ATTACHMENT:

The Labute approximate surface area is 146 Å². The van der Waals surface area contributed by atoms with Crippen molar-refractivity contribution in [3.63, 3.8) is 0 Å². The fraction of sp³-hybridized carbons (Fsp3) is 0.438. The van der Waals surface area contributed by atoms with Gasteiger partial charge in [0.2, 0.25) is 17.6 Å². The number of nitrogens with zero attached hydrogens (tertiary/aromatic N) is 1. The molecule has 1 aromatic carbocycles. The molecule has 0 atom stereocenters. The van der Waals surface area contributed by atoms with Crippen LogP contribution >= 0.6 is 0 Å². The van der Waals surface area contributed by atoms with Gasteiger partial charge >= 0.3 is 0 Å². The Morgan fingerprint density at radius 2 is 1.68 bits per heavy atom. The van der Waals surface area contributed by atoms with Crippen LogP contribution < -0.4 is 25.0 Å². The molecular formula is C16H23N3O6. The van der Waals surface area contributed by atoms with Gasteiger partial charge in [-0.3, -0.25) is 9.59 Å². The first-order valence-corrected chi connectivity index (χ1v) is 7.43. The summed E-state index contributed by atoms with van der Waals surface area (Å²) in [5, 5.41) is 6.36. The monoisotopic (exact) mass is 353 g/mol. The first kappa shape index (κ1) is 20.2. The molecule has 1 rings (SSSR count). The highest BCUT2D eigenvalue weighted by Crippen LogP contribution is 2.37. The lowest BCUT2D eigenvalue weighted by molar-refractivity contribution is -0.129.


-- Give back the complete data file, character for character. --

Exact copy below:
The Labute approximate surface area is 146 Å². The van der Waals surface area contributed by atoms with Crippen molar-refractivity contribution in [3.63, 3.8) is 0 Å². The fraction of sp³-hybridized carbons (Fsp3) is 0.438. The van der Waals surface area contributed by atoms with Gasteiger partial charge in [0.2, 0.25) is 17.6 Å². The number of nitrogens with zero attached hydrogens (tertiary/aromatic N) is 1. The molecule has 1 aromatic carbocycles. The molecule has 0 atom stereocenters. The van der Waals surface area contributed by atoms with Crippen LogP contribution >= 0.6 is 0 Å². The van der Waals surface area contributed by atoms with Gasteiger partial charge >= 0.3 is 0 Å². The Morgan fingerprint density at radius 2 is 1.68 bits per heavy atom. The van der Waals surface area contributed by atoms with Crippen LogP contribution < -0.4 is 25.0 Å². The molecular formula is C16H23N3O6. The van der Waals surface area contributed by atoms with Gasteiger partial charge in [-0.3, -0.25) is 9.59 Å². The first-order valence-corrected chi connectivity index (χ1v) is 7.43. The summed E-state index contributed by atoms with van der Waals surface area (Å²) in [5, 5.41) is 6.36. The monoisotopic (exact) mass is 353 g/mol. The first kappa shape index (κ1) is 20.2. The molecule has 1 rings (SSSR count). The highest BCUT2D eigenvalue weighted by Crippen LogP contribution is 2.37. The lowest BCUT2D eigenvalue weighted by molar-refractivity contribution is -0.129.